China Modernizing Its Financial System

Published on Author geeker

Last summer, the Chinese government lifted restrictions on lending rates and its recently announced planned removal of the bank deposit rate ceiling, which is seen as the last and most significant government restriction on interest rates, is the last obstacle the country must overcome until interest rates are completely liberalized. Both of these actions are signs of China’s attempt to transition into a market-based economy.

On Tuesday, Chinese officials also announced their intent to establish the country’s first privately owned official banks.  China has 12 “joint-stock” banks with private capital owning 41 percent on average, but the 5 planned non-state banks, which will be located in Shanghai, Tianjin, Guangdong and Zhejiang, are slated to be completely owned by private investors. Although a list of investors has not been made public, Alibaba and Tencent topped the list of the 10 Chinese companies interested in investing.

Opening the banking system up to greater competition by liberalizing interest rates and establishing private banks is only a small step towards modernization, but analysts are welcoming the development. It will be interesting to see how China’s shift towards a market-based economy will affect the global economy in the coming years.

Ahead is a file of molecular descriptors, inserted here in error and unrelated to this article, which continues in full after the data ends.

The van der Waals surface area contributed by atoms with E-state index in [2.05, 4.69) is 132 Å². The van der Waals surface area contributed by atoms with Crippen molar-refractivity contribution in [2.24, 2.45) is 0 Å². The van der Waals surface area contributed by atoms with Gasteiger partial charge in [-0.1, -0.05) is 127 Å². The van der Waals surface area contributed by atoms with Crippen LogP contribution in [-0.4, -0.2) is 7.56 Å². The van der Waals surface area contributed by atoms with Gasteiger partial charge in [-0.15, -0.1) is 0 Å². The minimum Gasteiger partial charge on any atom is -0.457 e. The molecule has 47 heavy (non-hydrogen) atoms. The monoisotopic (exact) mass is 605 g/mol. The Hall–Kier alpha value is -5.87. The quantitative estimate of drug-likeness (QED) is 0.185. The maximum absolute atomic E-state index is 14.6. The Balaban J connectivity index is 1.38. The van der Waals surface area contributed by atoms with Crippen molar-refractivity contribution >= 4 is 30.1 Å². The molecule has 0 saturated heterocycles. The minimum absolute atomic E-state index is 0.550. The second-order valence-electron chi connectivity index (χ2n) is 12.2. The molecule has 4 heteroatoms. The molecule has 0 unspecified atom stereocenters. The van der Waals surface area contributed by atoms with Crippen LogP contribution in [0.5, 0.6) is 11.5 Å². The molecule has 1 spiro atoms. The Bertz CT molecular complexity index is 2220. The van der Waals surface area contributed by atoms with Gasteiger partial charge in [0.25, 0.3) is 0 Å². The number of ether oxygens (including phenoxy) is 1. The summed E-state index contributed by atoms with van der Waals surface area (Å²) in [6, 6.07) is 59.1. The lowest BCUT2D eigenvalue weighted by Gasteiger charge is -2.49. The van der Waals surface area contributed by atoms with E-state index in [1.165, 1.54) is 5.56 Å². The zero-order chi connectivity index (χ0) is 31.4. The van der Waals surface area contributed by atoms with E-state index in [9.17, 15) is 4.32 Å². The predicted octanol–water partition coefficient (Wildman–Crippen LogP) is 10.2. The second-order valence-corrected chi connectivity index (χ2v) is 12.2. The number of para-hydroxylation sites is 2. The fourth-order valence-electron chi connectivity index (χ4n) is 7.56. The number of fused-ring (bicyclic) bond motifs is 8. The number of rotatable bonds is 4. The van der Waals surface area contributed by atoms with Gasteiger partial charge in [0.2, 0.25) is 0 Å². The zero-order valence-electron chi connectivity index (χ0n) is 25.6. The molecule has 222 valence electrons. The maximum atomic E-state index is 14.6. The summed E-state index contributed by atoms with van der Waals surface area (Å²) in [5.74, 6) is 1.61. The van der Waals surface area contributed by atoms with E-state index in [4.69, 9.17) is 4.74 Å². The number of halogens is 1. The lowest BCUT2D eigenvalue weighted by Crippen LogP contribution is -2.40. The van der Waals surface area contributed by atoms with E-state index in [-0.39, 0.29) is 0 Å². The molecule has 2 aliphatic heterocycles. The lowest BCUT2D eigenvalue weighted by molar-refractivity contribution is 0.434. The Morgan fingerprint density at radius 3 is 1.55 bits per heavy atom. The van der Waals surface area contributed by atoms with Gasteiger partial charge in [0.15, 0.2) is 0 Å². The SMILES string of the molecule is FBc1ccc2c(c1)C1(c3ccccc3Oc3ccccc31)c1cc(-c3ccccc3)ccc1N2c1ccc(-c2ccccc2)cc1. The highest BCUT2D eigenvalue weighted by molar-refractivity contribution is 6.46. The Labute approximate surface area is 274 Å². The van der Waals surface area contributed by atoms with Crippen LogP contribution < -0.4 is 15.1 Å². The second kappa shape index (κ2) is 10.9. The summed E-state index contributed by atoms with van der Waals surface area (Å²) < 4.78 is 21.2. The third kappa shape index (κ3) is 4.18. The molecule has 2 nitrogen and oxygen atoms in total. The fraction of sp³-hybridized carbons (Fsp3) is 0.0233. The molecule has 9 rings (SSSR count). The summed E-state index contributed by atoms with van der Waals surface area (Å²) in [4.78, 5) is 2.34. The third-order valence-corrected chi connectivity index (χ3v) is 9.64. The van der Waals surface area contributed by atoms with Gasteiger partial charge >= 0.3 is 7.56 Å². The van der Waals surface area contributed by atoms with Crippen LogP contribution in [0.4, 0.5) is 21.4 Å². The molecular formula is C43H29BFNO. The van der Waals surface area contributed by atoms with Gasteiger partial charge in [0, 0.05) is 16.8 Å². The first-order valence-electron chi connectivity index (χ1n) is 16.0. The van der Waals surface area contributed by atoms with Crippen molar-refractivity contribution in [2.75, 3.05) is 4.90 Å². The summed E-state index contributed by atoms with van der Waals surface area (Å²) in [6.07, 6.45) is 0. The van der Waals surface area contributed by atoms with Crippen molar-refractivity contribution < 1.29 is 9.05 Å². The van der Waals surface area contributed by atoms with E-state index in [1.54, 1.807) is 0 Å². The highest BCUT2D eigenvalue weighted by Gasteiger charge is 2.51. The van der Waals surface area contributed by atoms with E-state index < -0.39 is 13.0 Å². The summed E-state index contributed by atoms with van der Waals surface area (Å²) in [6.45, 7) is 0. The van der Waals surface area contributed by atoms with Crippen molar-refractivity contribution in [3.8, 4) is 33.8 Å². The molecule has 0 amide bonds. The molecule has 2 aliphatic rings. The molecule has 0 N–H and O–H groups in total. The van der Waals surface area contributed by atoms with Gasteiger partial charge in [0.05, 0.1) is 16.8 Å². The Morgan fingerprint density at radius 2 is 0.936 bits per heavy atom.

Source: NY Times

3 Responses to China Modernizing Its Financial System

  1. It will be interesting to see how China reacts when their markets continue to become more and more free. More specifically, when the private banks grow in numbers and size. If the US is any indicator about how these banks will do, they will only grow in size. How China reacts to this growth will be interesting, especially as I would imagine, they try to limit the growth of these private banks.

  2. I like to see China encouraging the development of privately-owned banks. I think it would benefit the country if the central government were to continue to gradually reduce its control/influence over the economic activity within China.

  3. This is indeed potentially important. One question is what form privately-owned banks will take, and whether the current “informal” lending markets can be formalized. Small businesses can and do borrow money, but doing so in an informal manner increases costs and risks for both sides of the transaction.
    Removing deposit caps is also quite important, as small savers faced rates negative in real terms. That of course increases the attractiveness of real estate, gold and anything else that might appear to offer a better return. Unfortunately in a growing economy even things with have a Ponzi-scheme component (gold) can do well for a long time, which can lead to disastrous investments in a country that lacks decades of experience with financial markets. As you note though this is at present merely “planned.”